Nike. NewBalance. Converse. You’ve probably got a pair of them in your wardrobe. Common Projects and Y-3 – cult sneakers gone mainstream.
We’ve scoured the globe for lesser-known shoewear players on the rise – the designers making contemporary sneakers you may not have seen on Australian footpaths.
Here are five emerging footwear designers, ranging in price and silhouette – but not in quality – to keep you in step this spring and summer.
Sweden is home to many up-and-coming sneaker designers, including Eytys, a unisex label launched by childhood friends Jonathan Hirschfeld and Max Schiller in 2013. Spot the purple tab at the heel and you’ll know you’re in Eytys territory.
The new unisex Mother Suede style – $235 – draws inspiration from late ‘90s skate shoes, featuring magenta-dyed suede with contrasting rubber soles. The spongy cork insole is incredibly comfortable.
The classic low-top style, Mother, begins at about $200 and comes in canvas or leather with thick rubber soles, providing extra height. Once they’re on your feet, you hardly notice the elevated wedge.
House of Future, USA
Founded by Californians Shaun Nath and Stuart Ahlum in 2016, House of Future uses non-traditional, sustainable microfibre leather (in place of standard leathers and skins) and coated Tyvek paper (to replace waxed canvas) to make its sneakers.
After working for Quiksilver in France, Nath decided to tap into the booming upscale sneaker market by introducing something new: reasonably-priced, well-made sneakers that solve the universal problem of keeping white sneakers white. These trainers are not difficult to maintain thanks to their easy-to-clean weather-resistant finish.
The original hightops ($130) are a contemporary interpretation of the traditional basketball hightop, with waxed laces, micro-fibre leather uppers and welted rubber outsoles – a design that has put this label on the map.
Adam Lewenhaupt started CQP three years ago and it has since bloomed into a cult brand selling thousands of shoes a year.
“Given that we focus on fairly classic silhouettes and craftsmanship and not high-fashion items, we have to build trust,” says founder Lewenhaupt. “My main objective when designing a shoe is not that it should stand in someone’s bookshelf, but like a car, it needs to have a certain presence when not used,” he says.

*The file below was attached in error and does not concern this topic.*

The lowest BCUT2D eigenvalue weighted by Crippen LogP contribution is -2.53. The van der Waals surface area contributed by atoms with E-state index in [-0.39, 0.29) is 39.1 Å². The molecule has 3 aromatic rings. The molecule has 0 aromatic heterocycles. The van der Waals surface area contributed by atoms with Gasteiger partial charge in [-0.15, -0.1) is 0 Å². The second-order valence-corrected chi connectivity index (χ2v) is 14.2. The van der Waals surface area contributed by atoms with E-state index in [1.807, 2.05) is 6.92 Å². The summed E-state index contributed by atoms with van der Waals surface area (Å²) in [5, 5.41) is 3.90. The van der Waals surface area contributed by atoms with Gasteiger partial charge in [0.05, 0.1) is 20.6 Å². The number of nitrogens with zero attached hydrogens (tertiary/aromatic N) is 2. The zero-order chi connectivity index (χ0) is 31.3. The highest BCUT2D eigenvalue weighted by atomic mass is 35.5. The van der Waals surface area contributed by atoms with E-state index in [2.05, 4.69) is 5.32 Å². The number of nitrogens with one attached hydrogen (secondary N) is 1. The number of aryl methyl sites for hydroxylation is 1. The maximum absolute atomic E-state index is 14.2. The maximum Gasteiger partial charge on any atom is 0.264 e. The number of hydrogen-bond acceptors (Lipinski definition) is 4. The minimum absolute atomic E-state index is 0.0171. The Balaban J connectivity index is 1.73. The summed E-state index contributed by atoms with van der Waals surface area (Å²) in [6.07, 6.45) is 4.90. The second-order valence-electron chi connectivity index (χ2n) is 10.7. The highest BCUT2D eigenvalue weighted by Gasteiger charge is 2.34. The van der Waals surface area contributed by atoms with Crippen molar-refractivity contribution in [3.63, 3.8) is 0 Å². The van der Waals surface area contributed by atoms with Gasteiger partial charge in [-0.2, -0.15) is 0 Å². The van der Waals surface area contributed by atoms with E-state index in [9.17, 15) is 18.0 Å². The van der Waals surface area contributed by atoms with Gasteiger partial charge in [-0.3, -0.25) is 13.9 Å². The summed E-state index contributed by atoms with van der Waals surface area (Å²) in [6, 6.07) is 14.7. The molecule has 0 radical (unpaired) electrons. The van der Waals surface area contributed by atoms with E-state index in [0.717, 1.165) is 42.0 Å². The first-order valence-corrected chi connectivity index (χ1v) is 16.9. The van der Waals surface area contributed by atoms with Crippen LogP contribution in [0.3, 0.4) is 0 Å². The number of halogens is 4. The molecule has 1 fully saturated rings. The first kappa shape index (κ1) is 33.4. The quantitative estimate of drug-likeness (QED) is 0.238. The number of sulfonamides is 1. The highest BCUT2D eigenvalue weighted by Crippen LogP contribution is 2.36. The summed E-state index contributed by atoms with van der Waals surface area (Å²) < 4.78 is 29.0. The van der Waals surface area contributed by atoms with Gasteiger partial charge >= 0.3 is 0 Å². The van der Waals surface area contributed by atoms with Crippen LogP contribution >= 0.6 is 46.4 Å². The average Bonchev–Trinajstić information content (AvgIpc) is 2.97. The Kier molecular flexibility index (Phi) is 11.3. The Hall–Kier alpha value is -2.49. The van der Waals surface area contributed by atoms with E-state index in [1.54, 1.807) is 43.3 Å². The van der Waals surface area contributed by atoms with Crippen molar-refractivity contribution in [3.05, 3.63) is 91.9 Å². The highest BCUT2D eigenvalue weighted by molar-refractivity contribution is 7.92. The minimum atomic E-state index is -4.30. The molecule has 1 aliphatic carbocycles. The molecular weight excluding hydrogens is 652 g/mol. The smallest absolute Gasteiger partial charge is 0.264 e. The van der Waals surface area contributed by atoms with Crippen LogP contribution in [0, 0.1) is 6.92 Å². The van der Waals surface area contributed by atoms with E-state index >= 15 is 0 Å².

Designed in Stockholm and handmade in Portugal, two new styles have been released for the fall-winter 2017 collection – the $350 Racquet Sr (a lined version of the classic low-top Racquet model) and the $370 Flyback (a vintage high-top). They come in dusty shades of suede and offer great arch support with minimal padding to ensure a glove-like fit. Each pair is made by hand – their soles stitched in place rather than glued.
The shoes have “a metal shank running along the back, which gives them great comfort and stability” Lewenhaupt explains.
Filling Pieces, The Netherlands
Guillaume Philibert launched Filling Pieces in Amsterdam in 2009 when he was a 19-year-old student studying architecture, a background that informs his design in sculptural lines and symmetry.
The shoes are manufactured in Portugal using Spanish, Portuguese and Italian materials (the factory is around the corner from Lanvin’s sneaker manufacturer).
Our pick is the Low Mondo Ripple Nardo All White ($285), which is a new-season silhouette that nails Scandinavian minimalism, taking cues from the label’s own classic FP Low Top.
Striving to minimise its impact on the environment, Veja uses organic cotton, rubber from the Amazonian rainforest, and recycled canvas. Leather is tanned with low levels of chemicals and water at a factory in southern Brazil.
Founded in Paris in 2004 by Sébastian Kopp and François-Ghislain Morillion, the duo works with organic cotton farmers in northern Brazil, taking care to establish ethical and sustainably-minded production chains.
The Volley, inspired by retro volleyball trainers from the ‘70s, is the label’s most popular style for both men and women and costs $120.
Christoffer Brattin and Fredrik Johansson craft shoes made of sandy canvas with a rubber toe and sole. They look similar to a Converse high-top, but they’re made by hand in Stockholm’s Vasastan district,in a factory that has used the same moulds and machinery since the 1950s.
Brattin spent five years at Tommy Hilfiger before consulting for various shoewear labels. The duo actually launched their core range in the early 1970s but it wasn’t until 2012 that they took of. Today, the label has 150 stockists around the world, including Dover Street Market in London and Tokyo.